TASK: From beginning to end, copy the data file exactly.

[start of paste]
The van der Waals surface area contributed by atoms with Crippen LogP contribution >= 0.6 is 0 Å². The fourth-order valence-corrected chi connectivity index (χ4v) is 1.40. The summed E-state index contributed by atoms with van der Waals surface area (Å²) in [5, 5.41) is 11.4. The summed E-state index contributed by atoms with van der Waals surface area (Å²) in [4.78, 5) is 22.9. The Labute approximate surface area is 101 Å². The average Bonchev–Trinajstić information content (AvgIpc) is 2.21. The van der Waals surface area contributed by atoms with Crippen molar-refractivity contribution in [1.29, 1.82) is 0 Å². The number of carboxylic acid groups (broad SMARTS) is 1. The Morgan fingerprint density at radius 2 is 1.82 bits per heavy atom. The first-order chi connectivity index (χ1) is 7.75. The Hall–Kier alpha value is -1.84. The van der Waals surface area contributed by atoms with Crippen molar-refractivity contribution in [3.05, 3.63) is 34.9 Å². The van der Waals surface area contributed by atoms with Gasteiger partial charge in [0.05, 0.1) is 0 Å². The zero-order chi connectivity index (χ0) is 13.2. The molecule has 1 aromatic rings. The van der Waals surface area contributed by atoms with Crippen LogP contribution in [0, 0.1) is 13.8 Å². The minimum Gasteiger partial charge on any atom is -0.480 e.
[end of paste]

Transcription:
The van der Waals surface area contributed by atoms with Crippen LogP contribution >= 0.6 is 0 Å². The fourth-order valence-corrected chi connectivity index (χ4v) is 1.40. The summed E-state index contributed by atoms with van der Waals surface area (Å²) in [5, 5.41) is 11.4. The summed E-state index contributed by atoms with van der Waals surface area (Å²) in [4.78, 5) is 22.9. The Labute approximate surface area is 101 Å². The average Bonchev–Trinajstić information content (AvgIpc) is 2.21. The van der Waals surface area contributed by atoms with Crippen molar-refractivity contribution in [1.29, 1.82) is 0 Å². The number of carboxylic acid groups (broad SMARTS) is 1. The Morgan fingerprint density at radius 2 is 1.82 bits per heavy atom. The first-order chi connectivity index (χ1) is 7.75. The Hall–Kier alpha value is -1.84. The van der Waals surface area contributed by atoms with Crippen molar-refractivity contribution in [3.05, 3.63) is 34.9 Å². The van der Waals surface area contributed by atoms with Gasteiger partial charge in [0.05, 0.1) is 0 Å². The zero-order chi connectivity index (χ0) is 13.2. The molecule has 1 aromatic rings. The van der Waals surface area contributed by atoms with Crippen LogP contribution in [0, 0.1) is 13.8 Å². The minimum Gasteiger partial charge on any atom is -0.480 e.